Female 46.9 56.0
 Growth and Transformation Plan, GTP-II, (2015/16-
NER (G9-10), % 16.4 23.7
2019/20) which builds on former national development
Male 16.8 23.0
plans such as GTP-I (2010/11-2014/15).
Female 16.1 24.4
 National Education and Training Policy, 1994.
NER (G11-12), % ----- 7.4
 Education Sector Development Plan V (2015/16-
Male ----- 7.5
2019/20), which builds on four former Education
Female ----- 7.3
Sector Development Plans (ESDPs) implemented
Dropout rate (G1), % 28.1 17.9
between 1997/98 and 2014/15.
Completion rate (G5), % 75.6 71.2
 National Pastoralist Education Strategy, 2008 and
Male 77.5 72.8
updated and validated in 2016.
Female 73.7 69.4
 National Quality Minimum Service Standards for
Completion rate (G8), % 47.8 54.3
Primary Schools.
Male 51.0 55.3
Female 44.5 55.3  National Girls’ Education and Gender Equality
Strategy, 2013.
Student-Teacher Ratio (G1-8) 51 46
 Code of Conduct on School-Related Gender Based
Student-Section Ratio (G1-8) 57 55
Violence (SRGBV), 2013.
Gender Parity Index (GPI), %
 Education Sector Knowledge Management Strategy,
Primary (G1-8) 0.9 0.91
2015.
Lower Secondary (G9-10 0.8 0.94
Upper Secondary (G11-12) 0.56 0.87  Communications for Development (C4D) in Education
Source: Ethiopia Federal Ministry of Education; Education Statistics Strategy, 2015.
Abstracts for 2014/15 & 2015/16.  National Social Protection Strategy, 2016 (2016-
2019).
 National Social Protection Action Plan, 2017, (2017-
2021), Regional Social Protection Action Plans for
Despite noted achievements in access to Amhara, Oromia, SNNP and Tigray regions.
education, challenges in the quality of education
remain. A 2010 study on early grade reading
assessment provides findings that there were a
significant percentage of illiterate children among
children who had attended school for two or three
years, and reading comprehension scores were also 2. National Education Spending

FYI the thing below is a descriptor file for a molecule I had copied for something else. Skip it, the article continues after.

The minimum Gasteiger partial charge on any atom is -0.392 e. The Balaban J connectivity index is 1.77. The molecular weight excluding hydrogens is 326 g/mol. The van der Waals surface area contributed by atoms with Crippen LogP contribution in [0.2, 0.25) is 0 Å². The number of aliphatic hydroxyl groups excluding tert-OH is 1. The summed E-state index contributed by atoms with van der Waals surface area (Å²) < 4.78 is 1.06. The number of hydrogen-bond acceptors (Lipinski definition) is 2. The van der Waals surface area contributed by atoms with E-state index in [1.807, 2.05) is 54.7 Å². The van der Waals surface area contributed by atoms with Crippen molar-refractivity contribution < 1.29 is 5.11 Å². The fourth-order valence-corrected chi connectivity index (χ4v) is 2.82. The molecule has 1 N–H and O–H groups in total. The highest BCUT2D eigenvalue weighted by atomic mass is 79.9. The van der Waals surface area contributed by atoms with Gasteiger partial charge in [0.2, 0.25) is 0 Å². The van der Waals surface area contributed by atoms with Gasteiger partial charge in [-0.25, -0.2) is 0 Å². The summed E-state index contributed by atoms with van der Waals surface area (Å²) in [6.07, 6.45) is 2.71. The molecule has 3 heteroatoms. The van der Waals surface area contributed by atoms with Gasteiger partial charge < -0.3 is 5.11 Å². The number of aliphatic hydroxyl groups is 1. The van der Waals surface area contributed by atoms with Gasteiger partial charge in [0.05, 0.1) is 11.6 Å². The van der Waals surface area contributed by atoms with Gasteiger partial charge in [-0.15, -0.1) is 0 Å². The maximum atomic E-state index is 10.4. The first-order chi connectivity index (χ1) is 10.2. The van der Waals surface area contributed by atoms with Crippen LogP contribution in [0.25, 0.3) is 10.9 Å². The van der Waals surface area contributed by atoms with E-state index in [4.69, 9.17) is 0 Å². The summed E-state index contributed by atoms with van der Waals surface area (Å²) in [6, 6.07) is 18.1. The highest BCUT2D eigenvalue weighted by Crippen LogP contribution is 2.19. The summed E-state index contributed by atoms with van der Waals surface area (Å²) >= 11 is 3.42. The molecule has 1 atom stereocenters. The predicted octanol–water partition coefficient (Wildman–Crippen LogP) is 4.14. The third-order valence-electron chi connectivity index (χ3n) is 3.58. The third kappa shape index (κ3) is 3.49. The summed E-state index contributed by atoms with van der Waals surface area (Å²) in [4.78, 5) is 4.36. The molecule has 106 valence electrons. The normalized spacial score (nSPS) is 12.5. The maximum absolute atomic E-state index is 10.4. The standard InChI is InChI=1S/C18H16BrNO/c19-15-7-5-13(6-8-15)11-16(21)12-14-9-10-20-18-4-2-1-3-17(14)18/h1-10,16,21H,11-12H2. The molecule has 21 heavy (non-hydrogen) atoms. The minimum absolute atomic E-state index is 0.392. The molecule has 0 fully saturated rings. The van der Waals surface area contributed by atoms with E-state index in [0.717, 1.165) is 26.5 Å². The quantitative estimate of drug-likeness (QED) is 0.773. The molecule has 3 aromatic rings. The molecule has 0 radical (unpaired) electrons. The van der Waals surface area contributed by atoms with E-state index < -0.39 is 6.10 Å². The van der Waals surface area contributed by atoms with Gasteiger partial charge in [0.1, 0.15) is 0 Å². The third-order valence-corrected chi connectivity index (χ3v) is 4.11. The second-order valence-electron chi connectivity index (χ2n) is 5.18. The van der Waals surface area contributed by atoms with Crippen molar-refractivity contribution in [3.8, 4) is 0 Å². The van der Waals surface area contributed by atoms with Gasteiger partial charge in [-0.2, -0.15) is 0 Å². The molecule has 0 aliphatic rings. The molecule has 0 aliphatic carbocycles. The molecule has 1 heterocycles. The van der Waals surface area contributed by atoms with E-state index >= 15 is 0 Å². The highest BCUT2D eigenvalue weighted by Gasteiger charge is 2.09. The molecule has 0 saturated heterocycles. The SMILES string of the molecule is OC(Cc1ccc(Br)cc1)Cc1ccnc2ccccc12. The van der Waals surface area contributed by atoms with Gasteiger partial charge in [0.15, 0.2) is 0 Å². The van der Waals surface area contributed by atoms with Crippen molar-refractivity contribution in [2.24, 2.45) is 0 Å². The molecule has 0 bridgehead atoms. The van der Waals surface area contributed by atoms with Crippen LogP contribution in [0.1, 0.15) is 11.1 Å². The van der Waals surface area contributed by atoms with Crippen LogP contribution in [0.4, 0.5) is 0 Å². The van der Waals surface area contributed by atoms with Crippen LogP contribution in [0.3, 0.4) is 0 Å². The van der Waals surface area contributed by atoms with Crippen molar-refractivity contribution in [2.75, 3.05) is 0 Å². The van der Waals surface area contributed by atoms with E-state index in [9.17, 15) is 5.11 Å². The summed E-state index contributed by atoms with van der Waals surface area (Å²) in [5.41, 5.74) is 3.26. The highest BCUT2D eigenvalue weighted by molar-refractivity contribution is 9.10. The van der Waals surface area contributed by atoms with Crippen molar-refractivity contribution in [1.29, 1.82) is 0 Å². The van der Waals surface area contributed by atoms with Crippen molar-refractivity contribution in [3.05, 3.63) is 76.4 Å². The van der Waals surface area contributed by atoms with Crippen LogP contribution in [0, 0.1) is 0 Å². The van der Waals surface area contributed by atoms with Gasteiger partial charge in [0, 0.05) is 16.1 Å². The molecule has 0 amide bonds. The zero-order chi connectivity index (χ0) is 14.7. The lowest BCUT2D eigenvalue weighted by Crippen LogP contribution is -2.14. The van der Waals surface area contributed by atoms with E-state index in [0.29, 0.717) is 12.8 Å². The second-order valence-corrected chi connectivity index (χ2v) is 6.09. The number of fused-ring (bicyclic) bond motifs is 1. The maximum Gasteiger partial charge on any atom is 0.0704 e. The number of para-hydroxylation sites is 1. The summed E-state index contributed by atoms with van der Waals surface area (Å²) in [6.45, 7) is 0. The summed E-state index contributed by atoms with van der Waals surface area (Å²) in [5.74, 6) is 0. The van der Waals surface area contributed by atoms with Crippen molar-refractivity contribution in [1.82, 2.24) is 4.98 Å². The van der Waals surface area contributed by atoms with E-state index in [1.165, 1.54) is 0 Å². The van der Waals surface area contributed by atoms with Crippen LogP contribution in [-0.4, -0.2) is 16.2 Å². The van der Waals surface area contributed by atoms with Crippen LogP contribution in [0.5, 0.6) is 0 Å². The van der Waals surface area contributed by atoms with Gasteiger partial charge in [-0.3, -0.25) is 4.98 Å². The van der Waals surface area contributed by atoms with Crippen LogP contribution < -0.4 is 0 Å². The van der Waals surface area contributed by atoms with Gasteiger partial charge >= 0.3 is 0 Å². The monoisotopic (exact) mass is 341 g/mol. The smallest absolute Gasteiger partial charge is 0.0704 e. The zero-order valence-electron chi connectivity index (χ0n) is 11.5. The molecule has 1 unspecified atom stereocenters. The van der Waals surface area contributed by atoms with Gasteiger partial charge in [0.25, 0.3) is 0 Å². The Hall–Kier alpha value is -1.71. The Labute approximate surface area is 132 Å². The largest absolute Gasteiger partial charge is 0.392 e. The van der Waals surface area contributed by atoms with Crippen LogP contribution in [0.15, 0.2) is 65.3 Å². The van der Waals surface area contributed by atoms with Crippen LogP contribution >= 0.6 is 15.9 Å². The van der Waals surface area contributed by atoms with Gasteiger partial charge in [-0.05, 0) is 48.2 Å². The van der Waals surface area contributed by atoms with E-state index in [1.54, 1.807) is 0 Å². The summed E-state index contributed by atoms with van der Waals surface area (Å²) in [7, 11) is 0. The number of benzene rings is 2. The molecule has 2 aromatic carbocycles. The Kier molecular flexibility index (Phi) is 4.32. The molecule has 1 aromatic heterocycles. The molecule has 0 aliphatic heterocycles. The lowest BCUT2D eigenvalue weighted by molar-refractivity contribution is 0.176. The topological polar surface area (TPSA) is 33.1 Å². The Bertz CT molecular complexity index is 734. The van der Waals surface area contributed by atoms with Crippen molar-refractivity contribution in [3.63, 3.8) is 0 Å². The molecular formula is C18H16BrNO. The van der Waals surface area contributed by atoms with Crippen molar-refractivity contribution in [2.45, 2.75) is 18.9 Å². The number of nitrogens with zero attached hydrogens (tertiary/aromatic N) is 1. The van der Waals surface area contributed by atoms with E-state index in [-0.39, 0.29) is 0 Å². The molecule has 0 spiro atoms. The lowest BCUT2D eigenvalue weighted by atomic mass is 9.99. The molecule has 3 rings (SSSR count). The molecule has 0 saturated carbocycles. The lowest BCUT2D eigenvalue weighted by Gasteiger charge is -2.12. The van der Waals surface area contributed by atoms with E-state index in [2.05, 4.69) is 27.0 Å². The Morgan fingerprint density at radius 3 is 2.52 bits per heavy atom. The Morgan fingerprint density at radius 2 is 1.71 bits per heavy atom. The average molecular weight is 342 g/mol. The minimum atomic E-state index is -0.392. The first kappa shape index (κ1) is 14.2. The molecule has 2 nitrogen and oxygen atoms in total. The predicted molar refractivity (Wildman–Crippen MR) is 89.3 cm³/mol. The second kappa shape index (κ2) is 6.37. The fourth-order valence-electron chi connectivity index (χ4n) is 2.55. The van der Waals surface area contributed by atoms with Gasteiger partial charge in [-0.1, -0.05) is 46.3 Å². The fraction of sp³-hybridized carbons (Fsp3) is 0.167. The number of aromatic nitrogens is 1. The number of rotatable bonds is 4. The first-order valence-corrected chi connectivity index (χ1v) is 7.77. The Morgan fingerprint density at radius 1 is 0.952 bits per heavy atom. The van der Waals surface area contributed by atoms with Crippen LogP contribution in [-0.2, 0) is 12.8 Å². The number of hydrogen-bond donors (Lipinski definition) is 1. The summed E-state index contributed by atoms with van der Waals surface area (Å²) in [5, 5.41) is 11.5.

very low with more than 50 per cent of children in most
of the regions under study unable to answer a simple This budget brief is focused on analysing the
comprehension question.7 Other results from a recent education budget and expenditures that are recorded
national learning and assessment study show that the on-budget and reported by MoFEC. The education
national average score for Grade 4 students in four sector accounts for the largest proportion of the
subjects (namely English, reading, mathematics and GoE’s spending at 24.2 per cent of total
environmental science) was 44.7 per cent, while the expenditure in 2015/16 reflecting the strong
national average score for Grade 8 students in five commitment of the GoE to educational
subjects (namely English, mathematics, physics, development (Figure 2). However, it should be noted
chemistry and biology) was 41.1 per cent, both levels that due to linkages across sectors, spending in
scoring less than the minimum expected score of 50 sectors such as health and road construction
per cent.8 (especially rural roads) has spillover effects that
positively affect education outcomes. For instance,
The MoE is addressing quality issues in the education healthier children are more likely to have higher school
sector through its Second Quality Improvement attendance rates, while rural roads facilitate access to
Programme (GEQIP II), though a long road ahead education services.
awaits. This will require huge effort and substantial

7 8
USAID. 2010. Ethiopia Early Grade Reading Assessment. Data Analysis National Educational Assessment and Examinations Agency. November
Report: Language and Early Learning. 2016. Ethiopian Fifth National Learning Assessment of Grades Four and
Eight Students. First Draft.

4
Figure 2: Weight of the education sector among other In 2015/16, the aggregate expenditure in the
priority sectors (per cent of total expenditure) education sector was Ethiopian Birr (ETB) 67.9
billion in nominal value and ETB 16.8 billion in real
terms, at 2006/07 prices (Figure 4)9. Compared to
100% 8.4 7.9 8.0 7.5
the spending levels in 2007/08, expenditure in
90% 8.6 7.7 8.2 8.7 nominal and real terms grew at an average rate of
80% 8.8 11.6 10.1 12.3 27 per cent and 8.3 per cent respectively (Figure 5).
70% 17.7
21.5 20.1 16.1
60%
50% 21.6 Figure 4: Trends in education expenditure
21.6 24.2
40% 22.7
80
30% 67.9
70
20% 34.9 32.0 31.2
28.7 60
10% 54.7

0% 50
41.6
2009/10 2011/12 2013/14 2015/16
40
30.4
Water Energy & Electricity Health and Nutrition 30
Agriculture & Food Security Road Construction 25.1 22.1 23.7 24.2
20.8 21.6 22.7 22.2 21.6
Education Others 20
Source: Data from MoFEC.
10 8.2 4.1 3.9 4.5 4.3 4.1 4.2 3.9 4.2 4.4
Cross country comparisons of educational spending 0